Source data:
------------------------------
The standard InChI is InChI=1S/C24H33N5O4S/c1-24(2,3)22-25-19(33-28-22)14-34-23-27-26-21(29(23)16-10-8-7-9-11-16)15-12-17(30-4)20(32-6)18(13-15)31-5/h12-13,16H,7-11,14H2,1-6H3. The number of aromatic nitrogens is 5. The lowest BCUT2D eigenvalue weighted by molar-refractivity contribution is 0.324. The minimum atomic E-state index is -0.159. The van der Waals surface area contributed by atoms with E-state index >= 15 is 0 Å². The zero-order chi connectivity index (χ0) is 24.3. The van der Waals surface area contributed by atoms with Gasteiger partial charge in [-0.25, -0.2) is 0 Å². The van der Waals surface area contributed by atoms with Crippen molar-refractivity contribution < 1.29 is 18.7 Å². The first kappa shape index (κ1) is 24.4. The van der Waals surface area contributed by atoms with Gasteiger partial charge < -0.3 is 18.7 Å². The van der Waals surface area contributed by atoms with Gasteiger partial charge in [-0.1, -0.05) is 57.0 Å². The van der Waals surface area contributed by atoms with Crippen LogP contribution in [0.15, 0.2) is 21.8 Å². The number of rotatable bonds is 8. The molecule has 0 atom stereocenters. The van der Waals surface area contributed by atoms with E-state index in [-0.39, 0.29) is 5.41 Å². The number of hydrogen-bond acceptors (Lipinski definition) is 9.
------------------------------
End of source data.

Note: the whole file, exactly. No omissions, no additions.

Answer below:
The standard InChI is InChI=1S/C24H33N5O4S/c1-24(2,3)22-25-19(33-28-22)14-34-23-27-26-21(29(23)16-10-8-7-9-11-16)15-12-17(30-4)20(32-6)18(13-15)31-5/h12-13,16H,7-11,14H2,1-6H3. The number of aromatic nitrogens is 5. The lowest BCUT2D eigenvalue weighted by molar-refractivity contribution is 0.324. The minimum atomic E-state index is -0.159. The van der Waals surface area contributed by atoms with E-state index >= 15 is 0 Å². The zero-order chi connectivity index (χ0) is 24.3. The van der Waals surface area contributed by atoms with Gasteiger partial charge in [-0.25, -0.2) is 0 Å². The van der Waals surface area contributed by atoms with Crippen molar-refractivity contribution < 1.29 is 18.7 Å². The first kappa shape index (κ1) is 24.4. The van der Waals surface area contributed by atoms with Gasteiger partial charge < -0.3 is 18.7 Å². The van der Waals surface area contributed by atoms with Gasteiger partial charge in [-0.1, -0.05) is 57.0 Å². The van der Waals surface area contributed by atoms with Crippen LogP contribution in [0.15, 0.2) is 21.8 Å². The number of rotatable bonds is 8. The molecule has 0 atom stereocenters. The van der Waals surface area contributed by atoms with E-state index in [-0.39, 0.29) is 5.41 Å². The number of hydrogen-bond acceptors (Lipinski definition) is 9.